Stony Brook’s Tyrell Sturdivant had not seen any America East players other than his teammates since the basketball season ended, but he was willing to make a bold proclamation about former Brentwood High School star Mike Almonacy.
“The jump from his freshman year to his sophomore year is going to be huge,” Sturdivant, a senior, said Monday after practice. “He’s probably going to be the most improved player in the conference by far.”
Even if that statement proves hyperbolic, the Seawolves are excited about Almonacy’s progression. A year learning from point guard and former Harborfields star Lucas Woodhouse appears to have prepared him to compete for the vacant starting role.
“We had a practice a couple of weeks ago and he was the best player on the floor,” coach Jeff Boals said. “Now it’s just going to be a consistent matter, you know, can he do it on a daily basis?”
Almonacy, a 6-1 guard, averaged 2.3 points and 1.1 assists in 9.3 minutes per game as a freshman, but he is the only candidate for the starting job with Division I experience. Boals said junior college transfer Jaron Cornish and freshman Jordan McKenzie also will be considered.
“Everyone’s going to have to step their game up,” Boals said. “There’s not going to be one person. I think it’ll be a collective effort.”
But Almonacy hopes to receive the majority of available minutes.
“My role is hopefully a starter because that’s the type of competitor I am,” Almonacy said. “Luke was a fifth-year guy. He was going to get the job. He was more experienced. This year I have more experience under my belt, and it’s just getting in the gym, getting shots up, being more consistent, which I have been lately.”
Boals has noted Almonacy’s work ethic and desire to learn, saying the three-time Newsday All-Long Island first teamer visited the coach’s office multiple times during the season and asked what he could do to learn and play more. He has recently taken the initiative to wake up for 7 a.m. daily shooting sessions, and said he has added 16 pounds of muscle to weigh in at 174 pounds.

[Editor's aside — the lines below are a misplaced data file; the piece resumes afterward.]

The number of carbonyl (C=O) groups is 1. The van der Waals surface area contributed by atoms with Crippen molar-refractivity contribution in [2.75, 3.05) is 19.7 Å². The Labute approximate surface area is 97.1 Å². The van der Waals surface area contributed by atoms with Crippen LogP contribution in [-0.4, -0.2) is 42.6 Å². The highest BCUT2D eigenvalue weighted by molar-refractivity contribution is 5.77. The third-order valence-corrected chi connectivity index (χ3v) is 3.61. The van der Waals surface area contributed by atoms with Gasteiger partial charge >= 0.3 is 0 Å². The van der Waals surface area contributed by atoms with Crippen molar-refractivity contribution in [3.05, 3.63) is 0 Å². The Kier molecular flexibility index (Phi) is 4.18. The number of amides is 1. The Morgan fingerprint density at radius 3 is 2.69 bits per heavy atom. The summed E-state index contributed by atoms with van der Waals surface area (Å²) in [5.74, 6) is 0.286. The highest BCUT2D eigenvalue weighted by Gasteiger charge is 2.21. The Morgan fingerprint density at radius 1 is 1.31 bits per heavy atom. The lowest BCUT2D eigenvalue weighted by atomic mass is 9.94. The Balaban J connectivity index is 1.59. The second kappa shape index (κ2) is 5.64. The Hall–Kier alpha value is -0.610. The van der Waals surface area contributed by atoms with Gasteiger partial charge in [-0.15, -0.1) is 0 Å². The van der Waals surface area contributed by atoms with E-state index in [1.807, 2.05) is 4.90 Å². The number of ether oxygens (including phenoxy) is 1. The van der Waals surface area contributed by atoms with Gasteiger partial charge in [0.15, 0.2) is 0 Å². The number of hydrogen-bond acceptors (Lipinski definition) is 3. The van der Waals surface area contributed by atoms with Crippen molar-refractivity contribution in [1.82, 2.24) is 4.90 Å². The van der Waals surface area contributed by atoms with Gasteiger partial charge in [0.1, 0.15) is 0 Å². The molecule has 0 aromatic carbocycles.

“He didn’t play a lot, and to his credit, his attitude was great,” Boals said.
Even in limited action, Almonacy flashed signs of potential.
He shot 7-for-12 from the field for 15 points to go with three assists and three rebounds in 24 minutes of Stony Brook’s blowout loss to Hofstra. In his second college game, he had four points, two assists and zero turnovers in a close loss to Boston College of the ACC.
“He was so poised in his time,” Sturdivant said.
But playing time came inconsistently. Of course, having a senior all-conference point guard in Woodhouse occupying the starting job would have curtailed the minutes for many freshmen. Almonacy at least partially attributed his inconsistency to his mindset.
“I was overthinking what I could do to get better,” he said. “I went away from that, and that’s the good thing about last year. Now I’m back to what I did at Brentwood, getting to the gym every day, once, twice a day, watching film, watching NBA players.”
Stony Brook (18-14, 12-4) surprised the America East in Boals’ first year, finishing second after being picked seventh in the preseason. Woodhouse was the star. He and Kam Mitchell exhausted their eligibility, and Roland Nyama — the team’s third-highest scorer behind Woodhouse and Sturdivant — decided to pursue a professional basketball career.
That leaves room for Almonacy to make an impact as a sophomore.
“That man is in the gym all the time,” senior Bryan Sekunda said. “His game has changed from last year to this year significantly, and I’m excited to see what happens for him.”